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EMAIL INTERVIEW Ron Zimmer & Ken Sinclair
Ron Zimmer is President & CEO of Continental Automated Buildings Association (CABA)
CABA and Eaton Corporation
CABA will be coordinating with Eaton Corporation at a two-day charrette, which will allow approximately 40 people to gather in March.
Sinclair: What is the latest CABA large building initiative?
Zimmer: The CABA Board of Directors will continue to undertake projects that illustrate the convergence of “green” and intelligent buildings. To this end, CABA and Eaton Corporation have partnered to develop best practices guidelines to increase energy efficiency and achieve greenhouse gas emissions in Eaton’s industrial plants.
CABA will work with Eaton to develop uniform guidelines to advance building practices that are environmentally responsible. With assistance from CABA's Intelligent & Integrated Buildings Council, Eaton will enhance the environmental sustainability of its industrial operations by way of a new operational protocol.
The protocol will outline new approaches to reduce energy consumption and greenhouse gas emissions through the adoption of intelligent and integrated building systems. Eaton is member of the Business Roundtable's Climate RESOLVE initiative and has pledged to reduce its greenhouse gas emissions intensity by 18 per cent by 2012.
Sinclair: Why is CABA focusing on energy efficiency?
Zimmer: Increasing energy efficiency is important to reduce environmental degradation, while simultaneously lowering consumer exposure to volatile energy markets. The Continental Automated Buildings Association is committed to increasing energy efficiency in the entire built environment by promoting green building practices. As a result, CABA supports initiatives that promote the integration of intelligent technologies throughout homes and buildings, in order to encourage the “greening” of the built environment.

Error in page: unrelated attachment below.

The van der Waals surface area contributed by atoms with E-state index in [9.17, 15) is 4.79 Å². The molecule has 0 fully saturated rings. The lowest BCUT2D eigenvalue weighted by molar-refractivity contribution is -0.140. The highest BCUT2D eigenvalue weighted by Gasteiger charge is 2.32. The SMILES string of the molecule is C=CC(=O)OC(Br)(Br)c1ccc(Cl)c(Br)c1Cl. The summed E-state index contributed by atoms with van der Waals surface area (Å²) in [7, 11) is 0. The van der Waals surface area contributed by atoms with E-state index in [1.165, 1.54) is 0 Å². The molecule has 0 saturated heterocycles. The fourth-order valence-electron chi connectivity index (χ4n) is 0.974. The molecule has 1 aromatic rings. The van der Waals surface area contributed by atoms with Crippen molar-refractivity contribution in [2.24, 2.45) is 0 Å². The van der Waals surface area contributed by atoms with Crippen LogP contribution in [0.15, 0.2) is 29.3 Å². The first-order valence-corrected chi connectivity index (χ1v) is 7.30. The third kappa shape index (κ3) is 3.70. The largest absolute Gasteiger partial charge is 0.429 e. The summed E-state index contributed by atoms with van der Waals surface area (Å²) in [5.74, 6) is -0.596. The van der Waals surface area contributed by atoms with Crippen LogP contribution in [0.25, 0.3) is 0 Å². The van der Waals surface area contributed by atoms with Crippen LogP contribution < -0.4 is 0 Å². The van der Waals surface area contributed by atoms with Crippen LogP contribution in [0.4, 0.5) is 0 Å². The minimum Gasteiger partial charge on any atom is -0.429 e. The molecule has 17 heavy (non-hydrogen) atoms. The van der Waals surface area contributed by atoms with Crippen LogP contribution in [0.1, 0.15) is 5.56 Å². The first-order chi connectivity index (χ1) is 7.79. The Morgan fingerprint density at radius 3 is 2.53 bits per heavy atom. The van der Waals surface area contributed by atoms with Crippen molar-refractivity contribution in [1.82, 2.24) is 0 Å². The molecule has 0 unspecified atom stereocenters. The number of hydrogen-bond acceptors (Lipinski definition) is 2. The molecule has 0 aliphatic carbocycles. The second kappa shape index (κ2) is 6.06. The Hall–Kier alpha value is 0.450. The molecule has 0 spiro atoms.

“Green building practices” increase the efficiency with which buildings use resources, such as energy, water, and materials, while reducing negative impacts on human health and the environment, through better location, design, construction, operation and maintenance.
Effective green building practices lead to reduced operating costs by increasing productivity and using less energy and water; improving public and occupant health due to improved indoor air quality; and reducing environmental impacts. These practices typically draw upon the latest technological advances for buildings.
Sinclair: Why is Eaton working with CABA?
Zimmer: Eaton is exploring a strategy to significantly reduce its energy related greenhouse gas emissions in its manufacturing and other facilities through the implementation of a comprehensive, long-term corporate energy management plan. Beginning with a focus on the Eaton plant in South Carolina, employing over 850 people in a 220,000 square foot manufacturing facility, Eaton intends to develop a repeatable template of sustainability strategies to reduce green house gasses by three per cent a year for the next six years to achieve 18 per cent reductions.
In support of this strategic goal, CABA and Eaton will organize a two-day senior management workshop to focus on opportunities for significant energy and greenhouse gas reductions, beginning with the South Carolina manufacturing facility.